Beta CoefficientDefined along with Formula & How to Calculate
What is Beta?
Beta represents the systematic risk of individual securities, and how sensitive certain securities are when they are compared to the entire market as a whole.
It is also used in the formula of computing the Capital Asset Pricing Model (CAPM) which describes the relationship that a systematic risk has with the expected return for assets.
The CAPM is also one of the most used methods to generate the estimates on the expected return of assets as well as pricing for risky securities while considering the risk of the assets and the cost of capital.
How Beta Works?
A beta coefficient represents the volatility in the position of an individual stock price as opposed to the movement of the stock market as a whole.
In a graphical representation, the slope represents the beta, the data points are the prices of the individual stocks in the market, and each positioning in the graph represents their position as compared to the entire stock market.
To compute for the Beta Coefficient, the covariance of a security’s return is divided by the variance of the market’s overall return.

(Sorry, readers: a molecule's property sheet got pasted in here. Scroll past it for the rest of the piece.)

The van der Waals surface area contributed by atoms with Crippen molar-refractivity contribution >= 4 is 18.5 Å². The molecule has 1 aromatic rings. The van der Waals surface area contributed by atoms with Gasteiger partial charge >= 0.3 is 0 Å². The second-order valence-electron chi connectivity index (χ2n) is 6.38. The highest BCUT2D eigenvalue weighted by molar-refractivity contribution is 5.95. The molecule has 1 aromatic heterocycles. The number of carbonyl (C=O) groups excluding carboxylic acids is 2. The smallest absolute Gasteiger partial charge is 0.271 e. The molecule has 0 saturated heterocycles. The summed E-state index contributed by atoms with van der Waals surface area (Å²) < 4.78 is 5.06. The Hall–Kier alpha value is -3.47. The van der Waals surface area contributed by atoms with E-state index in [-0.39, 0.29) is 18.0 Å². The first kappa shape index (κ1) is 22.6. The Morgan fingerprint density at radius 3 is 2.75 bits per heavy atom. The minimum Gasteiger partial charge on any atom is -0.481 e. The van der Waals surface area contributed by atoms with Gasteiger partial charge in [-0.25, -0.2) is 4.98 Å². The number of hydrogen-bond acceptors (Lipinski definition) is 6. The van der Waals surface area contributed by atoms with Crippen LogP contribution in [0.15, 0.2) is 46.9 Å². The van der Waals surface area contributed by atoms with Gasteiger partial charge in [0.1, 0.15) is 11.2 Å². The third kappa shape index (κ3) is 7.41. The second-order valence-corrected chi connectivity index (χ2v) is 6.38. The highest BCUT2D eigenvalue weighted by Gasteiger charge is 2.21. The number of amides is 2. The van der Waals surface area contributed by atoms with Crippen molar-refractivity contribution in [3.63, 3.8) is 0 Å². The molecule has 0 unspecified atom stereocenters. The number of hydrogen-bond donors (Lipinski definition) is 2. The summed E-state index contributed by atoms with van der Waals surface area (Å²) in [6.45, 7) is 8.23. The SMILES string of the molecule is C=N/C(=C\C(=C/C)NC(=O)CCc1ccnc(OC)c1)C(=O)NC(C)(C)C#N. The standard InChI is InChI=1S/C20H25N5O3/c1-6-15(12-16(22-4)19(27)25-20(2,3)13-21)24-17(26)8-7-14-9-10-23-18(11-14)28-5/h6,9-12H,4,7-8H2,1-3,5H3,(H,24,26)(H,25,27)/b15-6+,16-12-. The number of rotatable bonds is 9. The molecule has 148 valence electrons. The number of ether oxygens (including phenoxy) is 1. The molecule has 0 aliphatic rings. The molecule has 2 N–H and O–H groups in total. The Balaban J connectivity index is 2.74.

Expressed as a formula, the Beta Coefficient can be computed as:
Re = the return on an individual market
Rm = the return on the overall market
Covariance = The relative changes in a stock’s return from the changes in market’s returns
Variance = how far the market’s data points spread out from their average value
There are many valuable insights that the beta coefficient can provide investors such as helping them understand if a stock moves along in the same direct as the overall market, and to understand the volatility of the stock against the overall market.
However, the beta is only useful if the benchmarked market is related to the stock.
When analyzing how a new stock could affect the investment portfolio of the investor, calculating the beta is most useful.
When the deviation of the additional stock to the portfolio is less, so is the added risk and the return as well.
A high R-squared value in respect to the benchmark is required to ensure that a given stock is being compared to the correct benchmark.
Securities with high R-squared value in respect to its benchmark could imply a more relevant benchmark when utilizing beta to measure the degree of systematic risk.
Two types of risk should take into account, systematic risk and unsystematic risk.
Systematic risk is a non-diversifiable risk, it is also called market risk – an inherent risk that is out of anybody’s control.
While Unsystematic risk is a risk that will only affect a specific industry, not the entire market, this risk can be controlled and through diversification, it can be partially mitigated.
Types of Beta Values
Beta Value equal to 1
This means that the stock price has the same movement together with the stock market.
Whatever movements the stock market has, the stock price will follow.
This beta is prone to systematic risk as it follows the movement of the market.